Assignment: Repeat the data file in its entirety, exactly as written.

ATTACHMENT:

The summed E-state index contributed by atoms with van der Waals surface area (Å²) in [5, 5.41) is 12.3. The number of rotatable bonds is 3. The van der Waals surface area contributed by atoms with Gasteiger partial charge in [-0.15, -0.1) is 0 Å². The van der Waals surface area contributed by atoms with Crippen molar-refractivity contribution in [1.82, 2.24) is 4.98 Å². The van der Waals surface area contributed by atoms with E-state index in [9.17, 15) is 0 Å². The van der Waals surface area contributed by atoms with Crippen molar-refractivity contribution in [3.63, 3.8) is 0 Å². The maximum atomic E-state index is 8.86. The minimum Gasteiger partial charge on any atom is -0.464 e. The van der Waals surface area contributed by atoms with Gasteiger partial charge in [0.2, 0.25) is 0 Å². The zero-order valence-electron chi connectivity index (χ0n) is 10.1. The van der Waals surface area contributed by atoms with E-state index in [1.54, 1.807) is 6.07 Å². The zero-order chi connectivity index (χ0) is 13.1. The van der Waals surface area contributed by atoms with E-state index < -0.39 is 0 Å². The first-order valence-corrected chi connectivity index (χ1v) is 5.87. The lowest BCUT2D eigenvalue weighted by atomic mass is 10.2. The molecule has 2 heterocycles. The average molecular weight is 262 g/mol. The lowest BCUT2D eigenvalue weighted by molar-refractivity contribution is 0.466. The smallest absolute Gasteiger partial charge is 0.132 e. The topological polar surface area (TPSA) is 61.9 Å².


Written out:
The summed E-state index contributed by atoms with van der Waals surface area (Å²) in [5, 5.41) is 12.3. The number of rotatable bonds is 3. The van der Waals surface area contributed by atoms with Gasteiger partial charge in [-0.15, -0.1) is 0 Å². The van der Waals surface area contributed by atoms with Crippen molar-refractivity contribution in [1.82, 2.24) is 4.98 Å². The van der Waals surface area contributed by atoms with E-state index in [9.17, 15) is 0 Å². The van der Waals surface area contributed by atoms with Crippen molar-refractivity contribution in [3.63, 3.8) is 0 Å². The maximum atomic E-state index is 8.86. The minimum Gasteiger partial charge on any atom is -0.464 e. The van der Waals surface area contributed by atoms with Gasteiger partial charge in [0.2, 0.25) is 0 Å². The zero-order valence-electron chi connectivity index (χ0n) is 10.1. The van der Waals surface area contributed by atoms with E-state index in [1.54, 1.807) is 6.07 Å². The zero-order chi connectivity index (χ0) is 13.1. The van der Waals surface area contributed by atoms with E-state index < -0.39 is 0 Å². The first-order valence-corrected chi connectivity index (χ1v) is 5.87. The lowest BCUT2D eigenvalue weighted by atomic mass is 10.2. The molecule has 2 heterocycles. The average molecular weight is 262 g/mol. The lowest BCUT2D eigenvalue weighted by molar-refractivity contribution is 0.466. The smallest absolute Gasteiger partial charge is 0.132 e. The topological polar surface area (TPSA) is 61.9 Å².